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A close-up of a newly opened delphinium flower (Summer 2013).

Thursday, November 25, 2010

Giving Is a Joy

The act of giving is life-nurturing. It doesn’t matter whom, what or when. What is important is that you give. Giving could be accomplished in many forms: giving a book to a wonderful friend, giving time to someone who needs you to listen and understand, or sharing one’s talents and resources to others who would benefit from them.
Giving allows you to feel a certain sense of abundance in your life. It gives you moments to cherish when you make the movement from your self to others that says, “I Care”. This movement is as natural as the sun giving its rays to everything on Earth.
My experience in giving consists of giving gifts to families and friends. My heart is filled with joy every time a simple gift is appreciated. Even though I am located halfway around the world, my sons and their families, as well as my friends, feel my presence in those gifts.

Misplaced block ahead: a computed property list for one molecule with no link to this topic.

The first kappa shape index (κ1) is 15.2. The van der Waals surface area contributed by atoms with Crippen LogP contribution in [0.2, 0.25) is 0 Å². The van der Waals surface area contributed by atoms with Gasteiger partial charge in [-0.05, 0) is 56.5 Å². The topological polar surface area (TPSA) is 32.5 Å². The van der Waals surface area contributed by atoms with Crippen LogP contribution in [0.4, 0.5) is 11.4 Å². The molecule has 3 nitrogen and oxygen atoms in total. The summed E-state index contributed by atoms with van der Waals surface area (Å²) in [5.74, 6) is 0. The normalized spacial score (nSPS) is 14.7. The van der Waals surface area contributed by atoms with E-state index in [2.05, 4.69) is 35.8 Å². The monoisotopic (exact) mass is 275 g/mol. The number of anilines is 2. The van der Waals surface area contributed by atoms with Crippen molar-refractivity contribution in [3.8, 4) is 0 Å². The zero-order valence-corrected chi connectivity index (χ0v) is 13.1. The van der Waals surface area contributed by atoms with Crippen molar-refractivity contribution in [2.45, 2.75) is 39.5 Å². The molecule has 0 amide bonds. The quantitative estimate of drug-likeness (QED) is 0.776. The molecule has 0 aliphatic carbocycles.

A somewhat unique kind of giving I have experienced here in Calgary is to help the creatures in our backyard survive, especially during the cold, winter months. The water, bird seeds, and peanuts are always appreciated by dozens of birds (sparrows, mostly) and some squirrels. My heart quivers with joy just by looking at these creatures eating and feeding themselves. I feel close to them. They are part of my everyday world.
Perhaps my experience of these creatures and how they need human support especially during cold winter months has led me to design my dissertation around connectedness. For me, there is no separation between humans and the world. Everything is interconnected. We are not only connected as human beings, we are also connected to our environment and to the larger cosmos. In this paradigm, there is no space for cruelty, violence and indifference. There is only space for love and care.